Members of the University of Illinois at Chicago United Faculty (UICUF) began voting Monday to determine whether or not to strike.
The UIC faculty union has been in contract negotiations with university officials for more than a year. Voting will continue through Thursday.
UICUF was legally recognized to represent all full-time tenured and non-tenured UIC faculty in 2012.
to union officials, the two sides have reached an agreement on a number of
points surrounding the contract. The union, however, argues that not enough progress has been made at the bargaining table with university officials beyond non-monetary and hortatory issues. In early November, both the union and the administration called for federal mediation to resolve their remaining differences involving the contract.
remaining sticking points include things like salaries and benefits.
According to the union, some of the unresolved issues its members are
calling for include a living wage, multi-year contracts and a "real system of promotion for a high quality non-tenured faculty."
The union is also seeking:
Faculty Control of Governance and Curriculum through the Senate, including expanding its role in budgetary decisions.
A commitment to improve students’ learning conditions in classrooms, labs, and access to support.
compensation proposal that acknowledges how, in the past, faculty took
furloughs and salary freezes in the past, and moves forward with a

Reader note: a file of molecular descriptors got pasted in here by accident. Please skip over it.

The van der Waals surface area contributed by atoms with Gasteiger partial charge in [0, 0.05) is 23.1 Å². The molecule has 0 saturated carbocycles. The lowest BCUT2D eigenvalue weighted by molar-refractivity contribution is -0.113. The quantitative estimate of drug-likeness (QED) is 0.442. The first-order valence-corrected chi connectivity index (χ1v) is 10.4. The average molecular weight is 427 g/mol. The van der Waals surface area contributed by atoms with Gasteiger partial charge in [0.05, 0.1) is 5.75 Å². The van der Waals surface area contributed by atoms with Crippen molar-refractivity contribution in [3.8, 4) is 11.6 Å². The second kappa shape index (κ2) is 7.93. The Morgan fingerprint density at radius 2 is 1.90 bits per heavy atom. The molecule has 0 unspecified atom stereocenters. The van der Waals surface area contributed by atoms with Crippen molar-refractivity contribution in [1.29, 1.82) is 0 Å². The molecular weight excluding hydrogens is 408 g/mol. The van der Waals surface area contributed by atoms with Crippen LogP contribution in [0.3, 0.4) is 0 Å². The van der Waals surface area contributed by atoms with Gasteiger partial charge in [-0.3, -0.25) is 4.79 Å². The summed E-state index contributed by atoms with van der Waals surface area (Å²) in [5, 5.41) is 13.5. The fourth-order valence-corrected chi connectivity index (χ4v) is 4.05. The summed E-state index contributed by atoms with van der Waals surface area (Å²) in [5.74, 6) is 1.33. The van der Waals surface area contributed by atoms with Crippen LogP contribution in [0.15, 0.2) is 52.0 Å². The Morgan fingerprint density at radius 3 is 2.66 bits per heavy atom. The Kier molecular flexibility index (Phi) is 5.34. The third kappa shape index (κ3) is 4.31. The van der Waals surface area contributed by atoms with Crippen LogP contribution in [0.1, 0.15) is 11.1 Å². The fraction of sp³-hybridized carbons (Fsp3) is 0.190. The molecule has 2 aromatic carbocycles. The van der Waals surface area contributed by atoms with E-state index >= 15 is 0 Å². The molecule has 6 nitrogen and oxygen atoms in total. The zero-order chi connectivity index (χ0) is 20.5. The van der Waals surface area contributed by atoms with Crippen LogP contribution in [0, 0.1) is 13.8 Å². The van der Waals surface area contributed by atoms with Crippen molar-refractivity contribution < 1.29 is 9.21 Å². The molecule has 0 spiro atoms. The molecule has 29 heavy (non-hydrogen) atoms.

system of compensation and promotion that is based on merit, responds to
equity disparities, and resolves long-standing problems with salary
“When money was tight, UIC faculty sacrificed for
students and the university," UICUF President Joe Persky said in a statement. "Now, with nearly a billion dollars in
surplus funds, the university president refuses to use even a small
fraction of those funds for faculty compensation. His position is not
only unwise, it's unfair.”
president of the Illinois Federation of Teachers, the statewide union
affiliated with UICUF, added that, “It is outrageous that the university
has increased tuition and burdened students with debt, all while
socking away almost a billion dollars of students' money."
as outrageous is that the administration has spent the students' tuition
dollars on increasing the number of administrative positions and
reducing the number of faculty,” Montgomery added.
Check back with Progress Illinois as this story develops.